Even when a credit union is in the middle of conducting a website audit to meet Americans with Disabilities Act (ADA) requirements, there is still the chance an unhappy member or website user could send a demand letter.
While ADA website accessibility suits against credit unions have slowed significantly, credit unions should have a plan in place to make the response and redress process as smooth as possible, and to mitigate any damage to the credit union’s image.
“To exacerbate the problem, when these legal demands hit, it turns out that they are in many Instances backed by legal precedent,” explains Sean Bradley, president and chief technology officer at AudioEye, a technology firm that specializes in online accessibility.
“These complaints are founded on the idea that the business or organization has neglected to accommodate individuals with disabilities, a sizable and ever-growing market that exceeds one billion people worldwide,” he says.
“Obviously, these scenarios present a high-risk and immediate challenge that tends to trigger chaos within the organization scrambling to retroactively ‘comply’ as they seek to avoid the potential negative publicity that may come from any perception that they failed to address such a large and often marginalized constituency.”
While it’s best to meet ADA accessibility requirements from the moment a website launches, a response plan can save credit unions much of the hassle Bradley mentions.
Three key steps in a successful response plan:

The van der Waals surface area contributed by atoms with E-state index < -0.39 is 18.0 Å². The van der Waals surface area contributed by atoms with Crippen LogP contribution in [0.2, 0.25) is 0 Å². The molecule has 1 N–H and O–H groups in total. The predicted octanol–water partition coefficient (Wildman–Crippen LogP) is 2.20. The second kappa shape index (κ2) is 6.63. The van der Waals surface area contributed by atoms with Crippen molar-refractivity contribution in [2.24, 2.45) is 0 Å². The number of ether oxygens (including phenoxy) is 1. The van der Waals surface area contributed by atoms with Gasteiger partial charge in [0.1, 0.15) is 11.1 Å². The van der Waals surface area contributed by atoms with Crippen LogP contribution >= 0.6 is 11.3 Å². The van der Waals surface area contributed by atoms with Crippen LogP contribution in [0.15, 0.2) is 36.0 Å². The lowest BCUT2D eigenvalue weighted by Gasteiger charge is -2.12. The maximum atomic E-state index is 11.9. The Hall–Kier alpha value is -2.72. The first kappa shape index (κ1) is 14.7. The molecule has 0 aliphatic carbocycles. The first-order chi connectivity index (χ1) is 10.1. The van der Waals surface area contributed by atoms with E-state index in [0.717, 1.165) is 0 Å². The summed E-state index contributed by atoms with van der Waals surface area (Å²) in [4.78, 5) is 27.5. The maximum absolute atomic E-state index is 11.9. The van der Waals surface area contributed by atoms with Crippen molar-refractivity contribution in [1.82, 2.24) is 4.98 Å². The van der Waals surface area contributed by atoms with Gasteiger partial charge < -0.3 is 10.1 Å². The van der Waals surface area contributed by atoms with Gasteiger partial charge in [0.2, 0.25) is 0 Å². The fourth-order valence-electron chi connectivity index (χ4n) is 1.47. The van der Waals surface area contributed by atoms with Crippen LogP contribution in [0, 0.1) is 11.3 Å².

1. Consult an attorney. Once a credit union receives a legal demand letter or a notification they are being sued, the situation becomes a legal matter. The first and best step in this process is to consult legal counsel, who can then best guide you through the process of responding.
2. Mitigate your exposure. Now that a demand letter has been received, a credit union must prioritize addressing the issue and mitigating negative exposure.
Organizations can do this by conducting an independent audit of accessibility issues, releasing a statement on their website, and providing a forum for members to share their issues with the current website. A certain level of transparency can be helpful, but make sure legal representation scrutinizes the process.
3. Respond to the demand letter. Continue working with an attorney to craft a response to the demand letter. Credit unions should enter this phase carefully.
Addressing the points made in the demand letter or lawsuit take priority, but ideally the organization should take steps to make long-term changes that will benefit its membership.
With a response plan in place while ADA website accessibility requirement updates or change are being made, credit union leaders can feel more confident they are doing all they can to meet the diverse needs of their membership.